When Tonga went quiet

In January, the Climate Resilient Islands team in Tonga should have been preparing for visits to communities across the country. Fresh from a break after the early progress made on the project in 2021, the team was preparing to carry their momentum into the new year.

Instead, they found themselves facing an entirely different challenge when the Hunga-Tonga-Hunga-Ha’apai volcano erupted.

The 15 January eruption caused significant destruction across Tonga, affecting at least 85% of the country. Tsunamis powerful enough to be felt across the Pacific flooded coastal Tongan towns. Ashfall spread across the islands, and Tonga’s only undersea internet cable was ruptured, cutting off communication with the rest of the world.

Facing serious food insecurity, a lack of clean water and threats to the health and wellbeing of Tongan people, the local Live & Learn team quickly changed focus to begin bringing aid and resources to their communities.

This disaster prevented the Climate Resilient Islands Programme team from carrying out their planned activities – so the Programme pivoted to help them.

“The importance of pivoting the CRI programme in response to this disaster that has taken over Tonga is significant, not only as an intermediate response, but also long-term as a method of climate change resilience,” says Tamm Kingi-Falakoa, Climate Resilience Program Manager.

“It is vital to manage this immediate situation while also continuing to build long-term resilience for future scenarios that may occur, not only in Tonga but throughout the Pacific and even the world.”

Working alongside the New Zealand Ministry of Foreign Affairs & Trade (MFAT) and other relevant partners, Live & Learn made a response plan to provide immediate assistance. Permaculture, Indigenous Knowledge leaders and ecosystems restorations field trips, originally planned for 2023, were brought forward.

These activities have been moved to address food security challenges, begin the restoration of degraded vegetation and coastal systems and manage people’s mental health and wellbeing in the aftermath of this disaster.

This work became even more important when COVID-19 came into the country for the first time following the eruption, sending Tonga into lockdown to prevent the disease from spreading.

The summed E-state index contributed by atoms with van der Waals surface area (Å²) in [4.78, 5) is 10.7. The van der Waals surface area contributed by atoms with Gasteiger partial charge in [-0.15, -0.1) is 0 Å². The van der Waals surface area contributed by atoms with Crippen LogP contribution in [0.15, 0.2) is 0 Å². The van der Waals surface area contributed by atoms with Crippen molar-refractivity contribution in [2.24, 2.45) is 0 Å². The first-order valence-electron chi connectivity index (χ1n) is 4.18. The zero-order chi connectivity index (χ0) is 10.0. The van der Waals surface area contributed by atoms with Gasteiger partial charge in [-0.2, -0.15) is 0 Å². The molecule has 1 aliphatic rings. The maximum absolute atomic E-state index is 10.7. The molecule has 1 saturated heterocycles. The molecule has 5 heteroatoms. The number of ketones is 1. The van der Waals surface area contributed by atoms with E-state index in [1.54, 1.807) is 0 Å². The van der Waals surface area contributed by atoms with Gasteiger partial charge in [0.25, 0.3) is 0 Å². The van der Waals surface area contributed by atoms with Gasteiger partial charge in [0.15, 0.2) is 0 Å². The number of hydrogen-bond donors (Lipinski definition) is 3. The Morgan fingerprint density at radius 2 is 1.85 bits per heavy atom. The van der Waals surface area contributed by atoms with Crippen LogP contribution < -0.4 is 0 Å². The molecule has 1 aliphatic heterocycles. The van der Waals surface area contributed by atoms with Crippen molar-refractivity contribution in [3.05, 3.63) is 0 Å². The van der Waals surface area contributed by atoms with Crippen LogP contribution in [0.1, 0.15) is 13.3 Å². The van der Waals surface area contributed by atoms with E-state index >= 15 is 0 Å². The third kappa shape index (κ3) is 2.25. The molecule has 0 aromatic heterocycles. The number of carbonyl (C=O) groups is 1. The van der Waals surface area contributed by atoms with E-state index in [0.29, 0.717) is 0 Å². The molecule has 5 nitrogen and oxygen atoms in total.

Dr Peni Havea, Country Manager for Live & Learn Tonga, said it was an incredibly difficult situation for the country.

“The situation we are currently facing now is like a ‘Collateral Damage’ or ‘Double impacts’,” he said. “Not only were we negatively affected by the Hunga-Tonga-Hunga-Ha’apai volcanic eruption and tsunamis, but also by the COVID-19 Omicron pandemic.

“Never before have we faced such challenges in our lifetime in our small nation in Tonga.”

But the scale of these challenges has been met by the resilience of the Tongan people and the scale of the response.

The permaculture activities include community assessments alongside sector partners, permaculture training and, crucially, sending 160 food cubes to ‘Eua, Ha’apai and possibly elsewhere to secure local food supply. The food cubes will be distributed to households along with training on their usage to create a sustainable supply of locally grown, fresh food.

Man standing in front of shipping container full of food cubes

160 Foodcubes were sent to Tonga to assist with food security

Complementing this is the development of an Indigenous Leaders program, focusing on intergenerational knowledge around food security – including teaching methods of growing traditional crops – and ecosystem regeneration, as well as the mental health aspects of climate resilience. These activities will also involve young people as much as possible to ensure that traditional knowledge systems are spread throughout the communities alongside other skills like composting, crop rotation and more.

“It’s important to Live & Learn that we understand and implement this response in alignment with traditional knowledge systems and values,” Ms Kingi-Falakoa said.

“These include the principles that inform practice, Faa’i Kaveikoula ‘a e Tonga (Tonga’s Pillars): Faka’apa’apa: Acknowledging and returning respect, Anga fakatokilalo/loto tÖ: Humility and teachability, Tauhi Vaha’a: Relationship building and strengthening and Mamahi’i me’a: Loyalty and passion.”

Each of these activities will contribute to not only food security but also ecosystem restoration. After assessing the damage done to various ecosystems, restoration guidelines will be developed to integrate restoration activities alongside the Indigenous Knowledge while also contextualising them to the local context.

Additionally, Live & Learn will work with Plan international Australia to increase water security in the vulnerable communities of ‘Eua and Ha’apai, providing new water tanks, repairing and cleaning existing tanks and distributing hygiene kits.

The Tonga team has already begun doing what work they can amidst the current COVID-19 restrictions. With their efforts, plus the help of sector partners and the support and funding of MFAT, these changed activities will hopefully soon see Tonga emerging from this disaster stronger and more resilient than before.

“Because of [these challenges],” Dr Havea says, “we have learned not only to live with these viruses, but also how to become more resilient in our next eruptions and more.”

The Climate Resilient Islands Programme is funded by the New Zealand Ministry of Foreign Affairs & Trade and implemented by Live & Learn Environmental Education.

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